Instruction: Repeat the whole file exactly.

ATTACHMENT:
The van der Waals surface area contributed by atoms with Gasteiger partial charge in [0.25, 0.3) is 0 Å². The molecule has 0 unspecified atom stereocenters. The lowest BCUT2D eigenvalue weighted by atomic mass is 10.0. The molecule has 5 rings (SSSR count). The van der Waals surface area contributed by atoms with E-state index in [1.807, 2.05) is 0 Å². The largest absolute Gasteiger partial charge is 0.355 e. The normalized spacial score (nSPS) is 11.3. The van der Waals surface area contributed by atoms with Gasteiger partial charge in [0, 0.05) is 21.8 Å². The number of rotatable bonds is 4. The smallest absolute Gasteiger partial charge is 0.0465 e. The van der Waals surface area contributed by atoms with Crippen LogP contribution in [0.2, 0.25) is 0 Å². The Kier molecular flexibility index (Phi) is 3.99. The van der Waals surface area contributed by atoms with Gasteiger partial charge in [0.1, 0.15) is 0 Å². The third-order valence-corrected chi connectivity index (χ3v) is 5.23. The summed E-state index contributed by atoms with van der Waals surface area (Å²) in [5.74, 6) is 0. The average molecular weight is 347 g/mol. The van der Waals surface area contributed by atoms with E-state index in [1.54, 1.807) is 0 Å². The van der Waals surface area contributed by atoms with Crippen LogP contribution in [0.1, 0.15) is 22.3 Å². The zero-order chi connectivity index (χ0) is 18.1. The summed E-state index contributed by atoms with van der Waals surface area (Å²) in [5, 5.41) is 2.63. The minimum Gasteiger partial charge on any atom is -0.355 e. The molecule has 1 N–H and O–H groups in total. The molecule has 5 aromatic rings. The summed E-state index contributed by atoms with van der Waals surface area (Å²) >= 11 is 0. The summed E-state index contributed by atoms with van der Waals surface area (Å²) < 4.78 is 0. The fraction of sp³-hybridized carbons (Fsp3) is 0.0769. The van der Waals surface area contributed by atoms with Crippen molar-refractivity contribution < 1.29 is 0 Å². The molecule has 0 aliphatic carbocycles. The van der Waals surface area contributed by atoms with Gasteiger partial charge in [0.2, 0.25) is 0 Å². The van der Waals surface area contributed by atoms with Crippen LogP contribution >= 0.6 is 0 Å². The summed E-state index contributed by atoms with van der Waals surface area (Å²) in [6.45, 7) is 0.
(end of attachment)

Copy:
The van der Waals surface area contributed by atoms with Gasteiger partial charge in [0.25, 0.3) is 0 Å². The molecule has 0 unspecified atom stereocenters. The lowest BCUT2D eigenvalue weighted by atomic mass is 10.0. The molecule has 5 rings (SSSR count). The van der Waals surface area contributed by atoms with E-state index in [1.807, 2.05) is 0 Å². The largest absolute Gasteiger partial charge is 0.355 e. The normalized spacial score (nSPS) is 11.3. The van der Waals surface area contributed by atoms with Gasteiger partial charge in [0, 0.05) is 21.8 Å². The number of rotatable bonds is 4. The smallest absolute Gasteiger partial charge is 0.0465 e. The van der Waals surface area contributed by atoms with Crippen LogP contribution in [0.2, 0.25) is 0 Å². The Kier molecular flexibility index (Phi) is 3.99. The van der Waals surface area contributed by atoms with Gasteiger partial charge in [0.1, 0.15) is 0 Å². The third-order valence-corrected chi connectivity index (χ3v) is 5.23. The summed E-state index contributed by atoms with van der Waals surface area (Å²) in [5.74, 6) is 0. The average molecular weight is 347 g/mol. The van der Waals surface area contributed by atoms with E-state index in [1.54, 1.807) is 0 Å². The van der Waals surface area contributed by atoms with Crippen LogP contribution in [0.1, 0.15) is 22.3 Å². The zero-order chi connectivity index (χ0) is 18.1. The summed E-state index contributed by atoms with van der Waals surface area (Å²) in [5, 5.41) is 2.63. The minimum Gasteiger partial charge on any atom is -0.355 e. The molecule has 1 N–H and O–H groups in total. The molecule has 5 aromatic rings. The summed E-state index contributed by atoms with van der Waals surface area (Å²) >= 11 is 0. The summed E-state index contributed by atoms with van der Waals surface area (Å²) < 4.78 is 0. The fraction of sp³-hybridized carbons (Fsp3) is 0.0769. The van der Waals surface area contributed by atoms with Crippen molar-refractivity contribution < 1.29 is 0 Å². The molecule has 0 aliphatic carbocycles. The van der Waals surface area contributed by atoms with Gasteiger partial charge in [0.2, 0.25) is 0 Å². The van der Waals surface area contributed by atoms with Crippen LogP contribution >= 0.6 is 0 Å². The summed E-state index contributed by atoms with van der Waals surface area (Å²) in [6.45, 7) is 0.